The notorious ALPHV/BlackCat ransomware has been found to be using Google Ads as a method of distributing malware. According to eSentire’s Threat Response Unit (TRU), the gang behind the $100m MGM Resorts breach and the leaking of sensitive images of breast cancer patients has now expanded its attack methods to include malvertising.
The security firm intercepted and thwarted attempts by ALPHV/BlackCat affiliates to breach a law firm, a manufacturer, and a warehouse provider within the past three weeks. The group is part of a cybercrime economy with specialized roles, evolving from experienced ransomware operators like REvil, DarkSide, and BlackMatter, with affiliates supporting ALPHV/BlackCat including FIN7, UNC2565, and Scattered Spider.
The new tactic observed by eSentire involves using Google Ads to promote popular software like Advanced IP Scanner and Slack, leading business professionals to attacker-controlled websites. These professionals, believing they are downloading legitimate software, unknowingly install the Nitrogen malware, which serves as initial-access malware. This provides intruders with a foothold in the target organization’s IT environment, allowing the hackers to infect the victim with ALPHV/BlackCat ransomware.
Understanding the severity of the situation, Keegan Keplinger, a senior threat intelligence researcher with TRU, explained that the Nitrogen malware leverages obfuscated Python libraries that compile to Windows executables. These libraries, which are useful for legitimate use cases such as optimizing Python code, are being used to develop malicious malware loaders that can load intrusion tools directly into memory. This indicates a concerning trend in the rise of browser-based cyber-threats, where users unknowingly download malware while browsing.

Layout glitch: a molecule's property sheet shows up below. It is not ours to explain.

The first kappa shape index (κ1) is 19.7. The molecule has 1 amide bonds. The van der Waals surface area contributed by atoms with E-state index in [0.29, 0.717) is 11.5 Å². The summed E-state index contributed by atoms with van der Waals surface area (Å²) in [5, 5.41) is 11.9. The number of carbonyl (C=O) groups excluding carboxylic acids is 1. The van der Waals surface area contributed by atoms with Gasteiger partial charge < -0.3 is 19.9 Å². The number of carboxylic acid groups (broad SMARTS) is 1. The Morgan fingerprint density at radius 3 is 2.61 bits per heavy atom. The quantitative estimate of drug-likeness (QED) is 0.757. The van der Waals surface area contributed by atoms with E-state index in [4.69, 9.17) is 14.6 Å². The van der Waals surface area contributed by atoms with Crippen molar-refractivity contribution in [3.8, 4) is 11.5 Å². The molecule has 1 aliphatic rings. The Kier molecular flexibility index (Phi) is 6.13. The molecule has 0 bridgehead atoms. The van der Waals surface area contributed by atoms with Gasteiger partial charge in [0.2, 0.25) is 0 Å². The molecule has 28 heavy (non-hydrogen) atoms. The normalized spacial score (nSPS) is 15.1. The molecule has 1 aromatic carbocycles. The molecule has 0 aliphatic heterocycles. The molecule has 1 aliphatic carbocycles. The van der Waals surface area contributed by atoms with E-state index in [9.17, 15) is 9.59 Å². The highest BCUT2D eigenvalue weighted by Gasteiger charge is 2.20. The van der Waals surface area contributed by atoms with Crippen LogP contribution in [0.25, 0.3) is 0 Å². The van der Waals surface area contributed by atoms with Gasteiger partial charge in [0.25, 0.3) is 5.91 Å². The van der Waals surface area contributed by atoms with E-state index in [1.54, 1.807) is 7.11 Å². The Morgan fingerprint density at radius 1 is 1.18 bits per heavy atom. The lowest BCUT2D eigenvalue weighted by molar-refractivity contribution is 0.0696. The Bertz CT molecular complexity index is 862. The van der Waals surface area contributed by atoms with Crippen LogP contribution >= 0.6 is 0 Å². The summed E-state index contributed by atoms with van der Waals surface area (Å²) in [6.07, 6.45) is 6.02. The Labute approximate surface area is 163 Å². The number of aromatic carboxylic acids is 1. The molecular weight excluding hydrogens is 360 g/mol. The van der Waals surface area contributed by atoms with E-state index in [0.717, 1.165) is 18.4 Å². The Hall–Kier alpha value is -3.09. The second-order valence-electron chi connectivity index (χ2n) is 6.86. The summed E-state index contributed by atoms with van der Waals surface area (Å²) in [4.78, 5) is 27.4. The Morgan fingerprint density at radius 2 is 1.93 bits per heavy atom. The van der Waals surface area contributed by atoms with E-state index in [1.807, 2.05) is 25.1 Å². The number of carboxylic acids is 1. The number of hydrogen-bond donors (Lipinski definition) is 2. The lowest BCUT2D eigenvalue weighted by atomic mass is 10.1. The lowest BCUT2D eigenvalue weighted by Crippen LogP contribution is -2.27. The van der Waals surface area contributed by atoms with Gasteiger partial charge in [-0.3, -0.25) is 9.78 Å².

To address this growing threat, Keplinger emphasized the need for user awareness training to extend beyond email attachments and encompass the risk of browser-based downloads. In response to the eSentire advisory, organizations are recommended to focus on endpoint monitoring, capture and monitor logs for systems not supporting endpoint monitoring, and implement attack surface reduction rules to mitigate browser-based attacks.
The criminal origins of the ALPHV/BlackCat group, along with its connections to former ransomware groups and recent high-profile attacks on MGM Resorts, McClaren Health Care, Clarion, and Motel One, further emphasize the urgency for enhanced cybersecurity measures. This highlights the importance of organizations being proactive in implementing robust cybersecurity measures to protect against the evolving tactics of cybercriminals.
In conclusion, the use of Google Ads by the ALPHV/BlackCat ransomware group to distribute malware serves as a reminder of the ever-evolving nature of cyber threats and the need for organizations to continually adapt and enhance their cybersecurity measures to stay ahead of malicious actors.